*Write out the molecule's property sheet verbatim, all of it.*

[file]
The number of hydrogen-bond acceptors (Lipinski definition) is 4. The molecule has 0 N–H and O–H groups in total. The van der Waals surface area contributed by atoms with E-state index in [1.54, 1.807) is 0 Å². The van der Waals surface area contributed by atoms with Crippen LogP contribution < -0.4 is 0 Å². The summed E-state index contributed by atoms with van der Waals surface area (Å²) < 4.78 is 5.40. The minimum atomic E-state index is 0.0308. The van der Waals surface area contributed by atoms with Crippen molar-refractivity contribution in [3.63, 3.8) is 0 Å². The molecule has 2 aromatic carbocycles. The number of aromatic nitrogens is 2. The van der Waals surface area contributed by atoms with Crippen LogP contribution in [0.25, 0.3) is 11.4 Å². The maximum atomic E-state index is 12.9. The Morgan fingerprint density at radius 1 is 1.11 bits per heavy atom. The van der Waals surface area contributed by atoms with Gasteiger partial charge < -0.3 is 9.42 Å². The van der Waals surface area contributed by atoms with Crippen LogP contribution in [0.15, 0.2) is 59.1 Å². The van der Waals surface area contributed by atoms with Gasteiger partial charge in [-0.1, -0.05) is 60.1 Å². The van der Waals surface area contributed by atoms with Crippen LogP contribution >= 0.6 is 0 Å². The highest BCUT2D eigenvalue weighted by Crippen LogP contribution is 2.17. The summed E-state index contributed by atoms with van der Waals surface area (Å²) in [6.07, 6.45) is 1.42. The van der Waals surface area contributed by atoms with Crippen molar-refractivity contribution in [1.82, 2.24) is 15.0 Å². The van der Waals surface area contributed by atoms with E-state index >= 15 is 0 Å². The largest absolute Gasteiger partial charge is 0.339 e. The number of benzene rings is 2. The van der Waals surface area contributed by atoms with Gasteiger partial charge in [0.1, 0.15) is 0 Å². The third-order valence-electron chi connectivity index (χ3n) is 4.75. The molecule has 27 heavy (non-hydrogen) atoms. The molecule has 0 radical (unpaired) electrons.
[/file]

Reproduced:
The number of hydrogen-bond acceptors (Lipinski definition) is 4. The molecule has 0 N–H and O–H groups in total. The van der Waals surface area contributed by atoms with E-state index in [1.54, 1.807) is 0 Å². The van der Waals surface area contributed by atoms with Crippen LogP contribution < -0.4 is 0 Å². The summed E-state index contributed by atoms with van der Waals surface area (Å²) < 4.78 is 5.40. The minimum atomic E-state index is 0.0308. The van der Waals surface area contributed by atoms with Crippen molar-refractivity contribution in [3.63, 3.8) is 0 Å². The molecule has 2 aromatic carbocycles. The number of aromatic nitrogens is 2. The van der Waals surface area contributed by atoms with Crippen LogP contribution in [0.25, 0.3) is 11.4 Å². The maximum atomic E-state index is 12.9. The Morgan fingerprint density at radius 1 is 1.11 bits per heavy atom. The van der Waals surface area contributed by atoms with Gasteiger partial charge < -0.3 is 9.42 Å². The van der Waals surface area contributed by atoms with Crippen LogP contribution in [0.15, 0.2) is 59.1 Å². The van der Waals surface area contributed by atoms with Gasteiger partial charge in [-0.1, -0.05) is 60.1 Å². The van der Waals surface area contributed by atoms with Crippen LogP contribution >= 0.6 is 0 Å². The highest BCUT2D eigenvalue weighted by Crippen LogP contribution is 2.17. The summed E-state index contributed by atoms with van der Waals surface area (Å²) in [6.07, 6.45) is 1.42. The van der Waals surface area contributed by atoms with Crippen molar-refractivity contribution in [1.82, 2.24) is 15.0 Å². The van der Waals surface area contributed by atoms with E-state index >= 15 is 0 Å². The largest absolute Gasteiger partial charge is 0.339 e. The number of benzene rings is 2. The van der Waals surface area contributed by atoms with Gasteiger partial charge in [0.1, 0.15) is 0 Å². The third-order valence-electron chi connectivity index (χ3n) is 4.75. The molecule has 27 heavy (non-hydrogen) atoms. The molecule has 0 radical (unpaired) electrons.